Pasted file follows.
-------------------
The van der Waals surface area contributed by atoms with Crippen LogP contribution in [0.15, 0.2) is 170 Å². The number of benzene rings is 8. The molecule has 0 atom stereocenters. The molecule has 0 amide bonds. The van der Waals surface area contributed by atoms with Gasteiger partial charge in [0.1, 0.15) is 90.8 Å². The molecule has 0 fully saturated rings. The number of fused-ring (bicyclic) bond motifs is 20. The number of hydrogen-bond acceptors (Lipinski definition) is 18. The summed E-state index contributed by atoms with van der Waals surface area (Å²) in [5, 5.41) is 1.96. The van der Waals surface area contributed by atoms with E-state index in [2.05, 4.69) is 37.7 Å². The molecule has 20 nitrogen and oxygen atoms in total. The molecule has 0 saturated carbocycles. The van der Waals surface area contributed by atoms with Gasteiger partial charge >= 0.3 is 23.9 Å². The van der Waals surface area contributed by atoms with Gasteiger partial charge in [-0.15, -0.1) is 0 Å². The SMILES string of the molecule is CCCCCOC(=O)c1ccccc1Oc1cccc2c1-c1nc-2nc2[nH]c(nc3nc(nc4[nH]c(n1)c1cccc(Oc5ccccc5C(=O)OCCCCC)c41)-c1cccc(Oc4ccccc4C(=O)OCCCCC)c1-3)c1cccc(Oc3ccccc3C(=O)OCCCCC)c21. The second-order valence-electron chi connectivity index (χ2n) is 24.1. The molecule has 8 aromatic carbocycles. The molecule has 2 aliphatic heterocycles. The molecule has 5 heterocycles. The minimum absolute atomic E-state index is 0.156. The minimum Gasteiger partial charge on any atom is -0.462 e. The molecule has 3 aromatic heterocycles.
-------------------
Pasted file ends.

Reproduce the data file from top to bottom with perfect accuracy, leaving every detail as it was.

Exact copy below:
The van der Waals surface area contributed by atoms with Crippen LogP contribution in [0.15, 0.2) is 170 Å². The number of benzene rings is 8. The molecule has 0 atom stereocenters. The molecule has 0 amide bonds. The van der Waals surface area contributed by atoms with Gasteiger partial charge in [0.1, 0.15) is 90.8 Å². The molecule has 0 fully saturated rings. The number of fused-ring (bicyclic) bond motifs is 20. The number of hydrogen-bond acceptors (Lipinski definition) is 18. The summed E-state index contributed by atoms with van der Waals surface area (Å²) in [5, 5.41) is 1.96. The van der Waals surface area contributed by atoms with E-state index in [2.05, 4.69) is 37.7 Å². The molecule has 20 nitrogen and oxygen atoms in total. The molecule has 0 saturated carbocycles. The van der Waals surface area contributed by atoms with Gasteiger partial charge >= 0.3 is 23.9 Å². The van der Waals surface area contributed by atoms with Gasteiger partial charge in [-0.15, -0.1) is 0 Å². The SMILES string of the molecule is CCCCCOC(=O)c1ccccc1Oc1cccc2c1-c1nc-2nc2[nH]c(nc3nc(nc4[nH]c(n1)c1cccc(Oc5ccccc5C(=O)OCCCCC)c41)-c1cccc(Oc4ccccc4C(=O)OCCCCC)c1-3)c1cccc(Oc3ccccc3C(=O)OCCCCC)c21. The second-order valence-electron chi connectivity index (χ2n) is 24.1. The molecule has 8 aromatic carbocycles. The molecule has 2 aliphatic heterocycles. The molecule has 5 heterocycles. The minimum absolute atomic E-state index is 0.156. The minimum Gasteiger partial charge on any atom is -0.462 e. The molecule has 3 aromatic heterocycles.